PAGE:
When Jeanne Socrates, the petite sailor who, at the age of 70, set the record for the oldest woman to circumnavigate the world non-stop single-handed, sailed into San Carlos, Mexico, last weekend she didn’t do it alone. Out of respect and admiration for her achievements—Socrates has circumnavigated solo three times—members of the San Carlos fleet sailed out to greet her.
Over the next few days, scores of sailors stopped by her slip to shake her hand and pay their respects. Though Jeanne had a schedule to meet—she was flying to New York to accept the Ocean Cruising Club of America's Blue Water Medal—she graciously and willingly halted her work on "Nereida," her 38’ foot Swedish-built Najad, and took the time to share a moment.
Jeanne has come to San Carlos to work on her boat and, when she’s finished, she plans to explore the protected cruising grounds of the Sea of Cortez.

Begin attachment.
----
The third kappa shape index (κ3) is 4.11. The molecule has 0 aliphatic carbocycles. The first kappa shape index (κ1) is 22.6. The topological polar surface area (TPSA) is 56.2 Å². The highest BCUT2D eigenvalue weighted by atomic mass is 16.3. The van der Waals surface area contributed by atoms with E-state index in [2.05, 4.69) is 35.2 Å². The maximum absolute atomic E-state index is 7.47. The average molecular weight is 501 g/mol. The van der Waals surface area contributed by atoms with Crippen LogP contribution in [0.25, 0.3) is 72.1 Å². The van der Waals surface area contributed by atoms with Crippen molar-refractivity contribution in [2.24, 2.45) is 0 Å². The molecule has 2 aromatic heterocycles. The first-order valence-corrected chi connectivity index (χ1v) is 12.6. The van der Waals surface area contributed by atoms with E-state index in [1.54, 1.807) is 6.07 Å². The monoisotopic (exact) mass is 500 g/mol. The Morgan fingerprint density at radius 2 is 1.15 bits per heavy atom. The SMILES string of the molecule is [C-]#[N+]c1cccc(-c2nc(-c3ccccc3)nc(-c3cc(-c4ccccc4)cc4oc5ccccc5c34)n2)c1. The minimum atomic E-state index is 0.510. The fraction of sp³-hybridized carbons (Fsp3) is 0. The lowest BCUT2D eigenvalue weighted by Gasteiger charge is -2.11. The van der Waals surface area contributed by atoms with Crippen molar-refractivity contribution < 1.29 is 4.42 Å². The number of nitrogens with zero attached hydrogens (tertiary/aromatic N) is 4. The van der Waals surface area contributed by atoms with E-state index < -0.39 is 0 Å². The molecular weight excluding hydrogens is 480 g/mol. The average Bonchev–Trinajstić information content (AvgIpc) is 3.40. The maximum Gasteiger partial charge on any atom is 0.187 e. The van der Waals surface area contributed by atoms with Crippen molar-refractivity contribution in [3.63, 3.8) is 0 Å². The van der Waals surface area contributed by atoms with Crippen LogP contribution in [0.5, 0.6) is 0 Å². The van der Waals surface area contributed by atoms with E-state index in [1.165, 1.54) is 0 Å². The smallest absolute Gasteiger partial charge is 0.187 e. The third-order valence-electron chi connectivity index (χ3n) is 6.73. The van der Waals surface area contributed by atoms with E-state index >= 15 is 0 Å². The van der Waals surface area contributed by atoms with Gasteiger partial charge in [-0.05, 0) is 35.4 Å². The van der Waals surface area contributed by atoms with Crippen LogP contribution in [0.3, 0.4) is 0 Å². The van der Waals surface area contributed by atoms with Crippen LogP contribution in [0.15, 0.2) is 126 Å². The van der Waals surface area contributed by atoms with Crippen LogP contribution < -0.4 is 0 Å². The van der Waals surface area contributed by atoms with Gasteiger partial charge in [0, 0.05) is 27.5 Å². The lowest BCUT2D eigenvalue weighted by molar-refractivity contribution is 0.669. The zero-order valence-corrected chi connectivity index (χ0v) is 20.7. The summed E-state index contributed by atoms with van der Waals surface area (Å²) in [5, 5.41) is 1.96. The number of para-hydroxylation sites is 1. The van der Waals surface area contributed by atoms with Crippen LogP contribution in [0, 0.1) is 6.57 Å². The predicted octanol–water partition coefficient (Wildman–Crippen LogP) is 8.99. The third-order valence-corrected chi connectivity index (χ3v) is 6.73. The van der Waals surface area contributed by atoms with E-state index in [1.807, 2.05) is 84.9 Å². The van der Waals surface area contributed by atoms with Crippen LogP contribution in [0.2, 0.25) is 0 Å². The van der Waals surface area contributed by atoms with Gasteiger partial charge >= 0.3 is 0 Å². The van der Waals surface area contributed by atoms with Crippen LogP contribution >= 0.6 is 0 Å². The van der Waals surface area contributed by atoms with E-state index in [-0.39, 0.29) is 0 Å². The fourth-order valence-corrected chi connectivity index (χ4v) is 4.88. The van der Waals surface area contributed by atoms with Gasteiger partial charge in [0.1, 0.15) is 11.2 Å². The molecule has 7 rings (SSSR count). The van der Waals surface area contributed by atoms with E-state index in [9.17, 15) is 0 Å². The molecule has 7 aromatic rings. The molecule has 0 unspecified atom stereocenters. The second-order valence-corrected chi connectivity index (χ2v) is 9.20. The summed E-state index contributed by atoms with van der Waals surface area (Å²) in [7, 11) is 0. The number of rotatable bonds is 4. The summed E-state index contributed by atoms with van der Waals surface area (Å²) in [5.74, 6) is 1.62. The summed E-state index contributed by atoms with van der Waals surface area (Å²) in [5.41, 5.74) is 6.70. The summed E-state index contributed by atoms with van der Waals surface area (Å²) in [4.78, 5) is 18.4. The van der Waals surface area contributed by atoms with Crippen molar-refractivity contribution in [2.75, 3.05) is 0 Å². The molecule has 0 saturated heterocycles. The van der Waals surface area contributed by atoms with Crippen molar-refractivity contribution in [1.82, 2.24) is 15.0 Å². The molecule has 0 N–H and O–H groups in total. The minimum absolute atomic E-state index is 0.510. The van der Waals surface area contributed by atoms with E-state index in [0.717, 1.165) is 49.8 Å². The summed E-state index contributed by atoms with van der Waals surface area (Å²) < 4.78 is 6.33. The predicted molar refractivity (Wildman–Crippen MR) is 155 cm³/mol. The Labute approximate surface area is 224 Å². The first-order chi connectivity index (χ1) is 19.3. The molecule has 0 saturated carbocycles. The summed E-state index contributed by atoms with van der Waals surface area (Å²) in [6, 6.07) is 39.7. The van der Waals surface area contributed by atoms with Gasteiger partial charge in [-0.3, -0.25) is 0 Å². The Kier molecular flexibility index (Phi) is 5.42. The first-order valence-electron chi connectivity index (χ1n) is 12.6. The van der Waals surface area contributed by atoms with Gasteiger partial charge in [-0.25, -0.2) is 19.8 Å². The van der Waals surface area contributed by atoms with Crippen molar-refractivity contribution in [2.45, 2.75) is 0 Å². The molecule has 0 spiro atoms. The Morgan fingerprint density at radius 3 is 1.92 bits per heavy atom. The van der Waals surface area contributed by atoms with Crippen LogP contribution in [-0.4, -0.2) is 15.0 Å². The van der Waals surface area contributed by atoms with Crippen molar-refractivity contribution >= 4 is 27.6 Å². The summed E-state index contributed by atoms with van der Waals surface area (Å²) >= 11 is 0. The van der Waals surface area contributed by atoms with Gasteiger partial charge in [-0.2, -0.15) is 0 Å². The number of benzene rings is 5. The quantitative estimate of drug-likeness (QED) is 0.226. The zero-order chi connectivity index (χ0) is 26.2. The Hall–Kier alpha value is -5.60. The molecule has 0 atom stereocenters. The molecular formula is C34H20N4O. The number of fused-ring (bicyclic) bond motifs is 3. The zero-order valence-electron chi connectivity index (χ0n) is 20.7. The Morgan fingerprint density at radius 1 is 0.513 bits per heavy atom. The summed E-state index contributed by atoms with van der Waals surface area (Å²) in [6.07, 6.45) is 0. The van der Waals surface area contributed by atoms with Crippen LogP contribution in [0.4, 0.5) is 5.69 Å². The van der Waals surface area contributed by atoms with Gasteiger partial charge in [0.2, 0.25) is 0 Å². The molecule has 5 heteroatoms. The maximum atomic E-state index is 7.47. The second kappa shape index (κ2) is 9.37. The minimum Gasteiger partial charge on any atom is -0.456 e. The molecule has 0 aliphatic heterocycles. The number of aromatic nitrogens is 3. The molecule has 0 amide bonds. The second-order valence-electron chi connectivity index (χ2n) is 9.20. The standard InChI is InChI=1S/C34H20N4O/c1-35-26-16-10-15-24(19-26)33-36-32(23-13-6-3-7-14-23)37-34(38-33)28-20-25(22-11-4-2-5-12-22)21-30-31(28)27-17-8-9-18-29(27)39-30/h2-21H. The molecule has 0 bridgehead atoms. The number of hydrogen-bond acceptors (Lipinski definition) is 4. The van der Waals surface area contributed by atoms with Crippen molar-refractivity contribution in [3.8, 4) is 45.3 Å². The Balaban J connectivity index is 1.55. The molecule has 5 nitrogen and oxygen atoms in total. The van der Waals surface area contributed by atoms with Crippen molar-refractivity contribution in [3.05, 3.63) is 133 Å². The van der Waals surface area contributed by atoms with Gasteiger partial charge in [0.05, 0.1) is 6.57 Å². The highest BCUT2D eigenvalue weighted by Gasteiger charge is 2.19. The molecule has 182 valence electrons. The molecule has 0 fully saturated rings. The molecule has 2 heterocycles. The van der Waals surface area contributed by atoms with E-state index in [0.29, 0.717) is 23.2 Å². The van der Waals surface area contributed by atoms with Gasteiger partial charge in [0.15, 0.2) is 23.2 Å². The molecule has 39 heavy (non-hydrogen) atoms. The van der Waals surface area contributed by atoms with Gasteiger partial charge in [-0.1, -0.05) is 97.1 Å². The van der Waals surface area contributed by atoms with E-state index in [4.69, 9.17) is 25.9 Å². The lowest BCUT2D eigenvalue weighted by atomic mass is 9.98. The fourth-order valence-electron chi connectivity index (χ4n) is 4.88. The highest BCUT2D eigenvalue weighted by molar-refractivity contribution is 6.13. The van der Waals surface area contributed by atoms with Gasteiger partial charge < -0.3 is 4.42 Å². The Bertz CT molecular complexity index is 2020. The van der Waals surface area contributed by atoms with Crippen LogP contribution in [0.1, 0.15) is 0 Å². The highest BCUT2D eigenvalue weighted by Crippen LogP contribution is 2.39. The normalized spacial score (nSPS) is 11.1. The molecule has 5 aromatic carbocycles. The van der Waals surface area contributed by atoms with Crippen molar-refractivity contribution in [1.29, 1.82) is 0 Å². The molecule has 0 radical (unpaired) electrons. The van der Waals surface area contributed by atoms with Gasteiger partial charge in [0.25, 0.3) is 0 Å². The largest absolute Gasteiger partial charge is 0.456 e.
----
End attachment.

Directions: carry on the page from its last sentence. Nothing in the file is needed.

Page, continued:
“The little bit I’ve seen, it’s got interesting rock formations and the scenery is interesting. I’m beginning to see why people come down here,” she said in her soft-spoken voice, while pouring a cup of coffee made from her last pack of Blue Mountain from South Africa and adding a splash of long-life milk from Tahiti.
After the Sea of Cortez Jeanne thinks she’ll head into the South Pacific so she can drop anchor in some of the bays she’s had to sail by without stopping.
But, that was her plan last time—to slow down—then next thing you know there she was sailing around the world non-stop, a task she accomplished in 259 days. And that’s sailed, mind you. To qualify for the record her prop had been sealed so it wouldn't turn.
When I asked her if she ever pictured herself living on land again, she replied, “No, the boat for me and the life I’m living is way too nice to want to settle.”